Don’t do this when Changing the date on your watch

Date Posted


(Too long; Didn’t Read)

Don’t change your date manually between 9pm to 3am as you can damage your watch.

Trying to change the date on your watch? Simple enough thing to do, right?

Unless you have a perpetual calendar watch, you’ll likely be changing the date on your watch a number of times throughout the year. Every time there’s less than 31 days in the month (which is 5 times to save you doing the rhyme in your head) you’ll be wanting to move forward 1 day or a few at the beginning of March. If you have a mechanical watch and haven’t worn it for a few days and are winding it back up and setting it to time, your date will also likely be off so you’ll be changing it then also.

There are certain times you should manually change the date, or more precisely, certain times you SHOULD NOT manually change the date.

So what’s the big deal about changing the date at certain times?

The issue lies in the movement. This is a general post about most watches so to be doubly sure, check the instruction manual your watch came with.

There are thousands of variations of watch movements but most of them rely on the same principles when the date and/or calendar functions automatically change at midnight. Either with a spring or a cam or claws on wheels, pressure is slowly built up over the course of a few hours on these springs and wheels which are then triggered when the hands move past midnight resulting in the date/calendar disc advancing by 1 day. The pressure on these springs and wheels is built up slowly between the hours of 9pm to 3am with variations depending on the movement type (some 10pm – 2am or 8pm – 2am etc.)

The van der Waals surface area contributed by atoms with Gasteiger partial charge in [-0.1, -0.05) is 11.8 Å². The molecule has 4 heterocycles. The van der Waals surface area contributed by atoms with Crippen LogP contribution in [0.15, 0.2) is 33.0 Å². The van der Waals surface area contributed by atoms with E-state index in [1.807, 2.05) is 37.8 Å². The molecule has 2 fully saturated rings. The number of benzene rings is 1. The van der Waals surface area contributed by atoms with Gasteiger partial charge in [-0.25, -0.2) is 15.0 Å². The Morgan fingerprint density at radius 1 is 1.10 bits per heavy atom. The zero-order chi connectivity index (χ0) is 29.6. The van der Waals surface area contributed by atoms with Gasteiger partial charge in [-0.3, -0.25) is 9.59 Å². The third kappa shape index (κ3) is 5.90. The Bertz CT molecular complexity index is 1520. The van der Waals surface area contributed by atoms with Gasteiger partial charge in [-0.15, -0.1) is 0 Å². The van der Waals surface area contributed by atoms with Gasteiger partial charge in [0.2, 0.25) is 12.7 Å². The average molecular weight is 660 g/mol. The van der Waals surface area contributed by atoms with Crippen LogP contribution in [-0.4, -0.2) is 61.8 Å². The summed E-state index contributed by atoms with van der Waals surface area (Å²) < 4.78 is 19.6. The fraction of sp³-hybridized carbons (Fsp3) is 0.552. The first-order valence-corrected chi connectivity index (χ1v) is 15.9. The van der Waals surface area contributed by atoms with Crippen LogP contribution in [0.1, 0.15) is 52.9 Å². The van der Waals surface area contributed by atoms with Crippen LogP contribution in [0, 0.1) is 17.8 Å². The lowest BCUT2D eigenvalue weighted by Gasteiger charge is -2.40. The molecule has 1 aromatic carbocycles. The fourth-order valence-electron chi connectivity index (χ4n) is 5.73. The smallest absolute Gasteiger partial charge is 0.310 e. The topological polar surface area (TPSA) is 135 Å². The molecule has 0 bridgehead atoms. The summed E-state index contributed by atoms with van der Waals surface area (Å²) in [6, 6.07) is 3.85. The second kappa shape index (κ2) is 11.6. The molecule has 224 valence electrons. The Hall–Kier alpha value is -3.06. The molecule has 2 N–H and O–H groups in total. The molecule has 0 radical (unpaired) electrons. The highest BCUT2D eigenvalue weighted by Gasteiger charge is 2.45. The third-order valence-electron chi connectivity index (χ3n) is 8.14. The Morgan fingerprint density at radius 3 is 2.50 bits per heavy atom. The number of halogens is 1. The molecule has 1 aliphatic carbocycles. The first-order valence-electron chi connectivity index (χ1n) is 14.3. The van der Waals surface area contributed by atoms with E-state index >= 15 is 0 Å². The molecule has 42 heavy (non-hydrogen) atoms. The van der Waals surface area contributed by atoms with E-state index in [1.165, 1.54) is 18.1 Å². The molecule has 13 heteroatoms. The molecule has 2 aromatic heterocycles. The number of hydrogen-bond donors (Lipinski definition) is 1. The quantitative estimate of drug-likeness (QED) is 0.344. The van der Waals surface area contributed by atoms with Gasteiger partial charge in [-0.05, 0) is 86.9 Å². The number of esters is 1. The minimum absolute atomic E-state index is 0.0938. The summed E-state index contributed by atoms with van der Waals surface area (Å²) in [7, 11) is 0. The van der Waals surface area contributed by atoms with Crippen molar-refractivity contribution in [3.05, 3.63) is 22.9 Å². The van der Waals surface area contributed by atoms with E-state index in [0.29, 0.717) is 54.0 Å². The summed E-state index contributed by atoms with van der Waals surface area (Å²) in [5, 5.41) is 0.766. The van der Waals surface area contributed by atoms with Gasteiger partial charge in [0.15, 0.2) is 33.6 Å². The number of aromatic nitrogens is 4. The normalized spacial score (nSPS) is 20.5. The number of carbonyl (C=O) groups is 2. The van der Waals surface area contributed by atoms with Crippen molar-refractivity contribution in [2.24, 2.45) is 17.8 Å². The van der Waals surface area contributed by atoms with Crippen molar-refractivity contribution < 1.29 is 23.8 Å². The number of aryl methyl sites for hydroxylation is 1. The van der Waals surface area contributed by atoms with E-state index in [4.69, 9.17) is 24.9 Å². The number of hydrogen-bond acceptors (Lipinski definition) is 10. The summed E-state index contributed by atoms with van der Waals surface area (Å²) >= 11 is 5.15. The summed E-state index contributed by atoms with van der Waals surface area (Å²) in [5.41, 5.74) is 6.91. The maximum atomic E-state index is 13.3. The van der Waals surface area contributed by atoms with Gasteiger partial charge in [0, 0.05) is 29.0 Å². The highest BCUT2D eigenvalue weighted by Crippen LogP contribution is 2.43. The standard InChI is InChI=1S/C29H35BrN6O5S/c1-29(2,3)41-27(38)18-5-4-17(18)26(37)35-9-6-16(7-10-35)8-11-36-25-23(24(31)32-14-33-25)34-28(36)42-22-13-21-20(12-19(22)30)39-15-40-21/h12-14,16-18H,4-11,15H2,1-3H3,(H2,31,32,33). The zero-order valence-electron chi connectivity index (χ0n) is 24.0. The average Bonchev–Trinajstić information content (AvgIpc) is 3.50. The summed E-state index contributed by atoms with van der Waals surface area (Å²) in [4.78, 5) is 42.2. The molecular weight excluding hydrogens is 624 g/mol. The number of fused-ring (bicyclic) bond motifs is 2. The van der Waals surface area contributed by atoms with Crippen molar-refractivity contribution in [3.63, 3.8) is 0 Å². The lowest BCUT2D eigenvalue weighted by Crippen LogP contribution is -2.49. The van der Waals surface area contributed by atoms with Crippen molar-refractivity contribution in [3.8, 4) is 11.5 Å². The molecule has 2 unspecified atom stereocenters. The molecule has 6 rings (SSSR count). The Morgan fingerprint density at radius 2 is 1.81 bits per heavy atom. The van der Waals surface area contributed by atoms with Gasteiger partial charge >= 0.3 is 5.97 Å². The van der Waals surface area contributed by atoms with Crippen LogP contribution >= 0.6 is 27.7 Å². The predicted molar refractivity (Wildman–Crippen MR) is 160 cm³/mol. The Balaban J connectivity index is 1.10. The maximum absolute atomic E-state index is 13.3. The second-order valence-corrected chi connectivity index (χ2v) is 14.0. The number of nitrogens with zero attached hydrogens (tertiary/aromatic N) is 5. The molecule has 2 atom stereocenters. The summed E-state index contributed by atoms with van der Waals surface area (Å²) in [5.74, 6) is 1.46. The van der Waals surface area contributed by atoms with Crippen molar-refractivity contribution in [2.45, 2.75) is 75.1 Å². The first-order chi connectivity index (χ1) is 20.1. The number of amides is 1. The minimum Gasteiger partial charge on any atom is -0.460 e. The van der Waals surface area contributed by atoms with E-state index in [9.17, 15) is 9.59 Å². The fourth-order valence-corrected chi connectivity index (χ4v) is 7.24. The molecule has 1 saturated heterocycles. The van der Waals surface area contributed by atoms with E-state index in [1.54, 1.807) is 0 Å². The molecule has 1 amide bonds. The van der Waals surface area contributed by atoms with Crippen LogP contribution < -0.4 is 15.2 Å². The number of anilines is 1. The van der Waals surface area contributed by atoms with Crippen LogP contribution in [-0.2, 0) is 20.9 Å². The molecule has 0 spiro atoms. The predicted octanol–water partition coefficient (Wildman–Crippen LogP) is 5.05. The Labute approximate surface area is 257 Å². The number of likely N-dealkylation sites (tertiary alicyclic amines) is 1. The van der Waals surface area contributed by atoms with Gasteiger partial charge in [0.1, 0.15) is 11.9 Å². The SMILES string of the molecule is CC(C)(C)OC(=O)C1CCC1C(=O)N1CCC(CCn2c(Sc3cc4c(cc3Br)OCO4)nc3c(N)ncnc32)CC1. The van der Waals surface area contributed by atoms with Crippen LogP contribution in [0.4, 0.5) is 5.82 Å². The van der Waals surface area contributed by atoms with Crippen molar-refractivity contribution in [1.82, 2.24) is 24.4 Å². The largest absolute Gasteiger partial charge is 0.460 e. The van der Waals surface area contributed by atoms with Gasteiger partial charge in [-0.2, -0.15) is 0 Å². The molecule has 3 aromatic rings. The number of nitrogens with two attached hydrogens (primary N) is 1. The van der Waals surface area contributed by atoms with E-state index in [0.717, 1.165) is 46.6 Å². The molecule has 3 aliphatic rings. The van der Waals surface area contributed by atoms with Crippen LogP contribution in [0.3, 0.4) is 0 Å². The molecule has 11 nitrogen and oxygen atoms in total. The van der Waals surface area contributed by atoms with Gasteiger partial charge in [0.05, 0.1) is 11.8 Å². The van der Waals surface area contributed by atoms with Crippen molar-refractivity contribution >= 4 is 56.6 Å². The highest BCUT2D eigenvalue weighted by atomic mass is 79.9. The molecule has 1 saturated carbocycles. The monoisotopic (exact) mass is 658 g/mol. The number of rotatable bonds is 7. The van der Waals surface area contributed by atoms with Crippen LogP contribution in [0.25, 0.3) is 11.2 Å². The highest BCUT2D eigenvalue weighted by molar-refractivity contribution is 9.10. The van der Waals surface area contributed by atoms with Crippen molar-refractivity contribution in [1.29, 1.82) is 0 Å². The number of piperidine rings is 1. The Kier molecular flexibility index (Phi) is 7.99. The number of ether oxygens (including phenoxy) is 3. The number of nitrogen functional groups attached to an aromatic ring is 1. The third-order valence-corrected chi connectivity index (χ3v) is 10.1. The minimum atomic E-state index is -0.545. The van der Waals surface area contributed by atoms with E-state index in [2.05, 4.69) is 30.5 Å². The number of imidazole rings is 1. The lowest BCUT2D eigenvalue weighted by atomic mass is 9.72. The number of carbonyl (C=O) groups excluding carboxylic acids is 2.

As the pressure on these springs and wheels is built up, the worst thing you can do is to manually engage the date changing mechanism and change the date yourself as this adds extra wear and pressure on these internal parts and can cause them to break, if not straight away, eventually, after misuse over time.

So when should you change the date manually? A good rule of thumb is any time after 5am and try do it before midday. I change mine when I wake up in the morning, before I go to work.

If you’ve changed the date between 9pm and 3am and think you may have damaged something, it’s best to get it checked out by a competent watchmaker before it’s too late and more damage is done unnecessarily.

At Fix My watch we see these problems a lot so are perfectly experienced in rectifying the faults.

Get in touch with one of our team or book in your watch for repair here.

Changing the date on a Rolex Submariner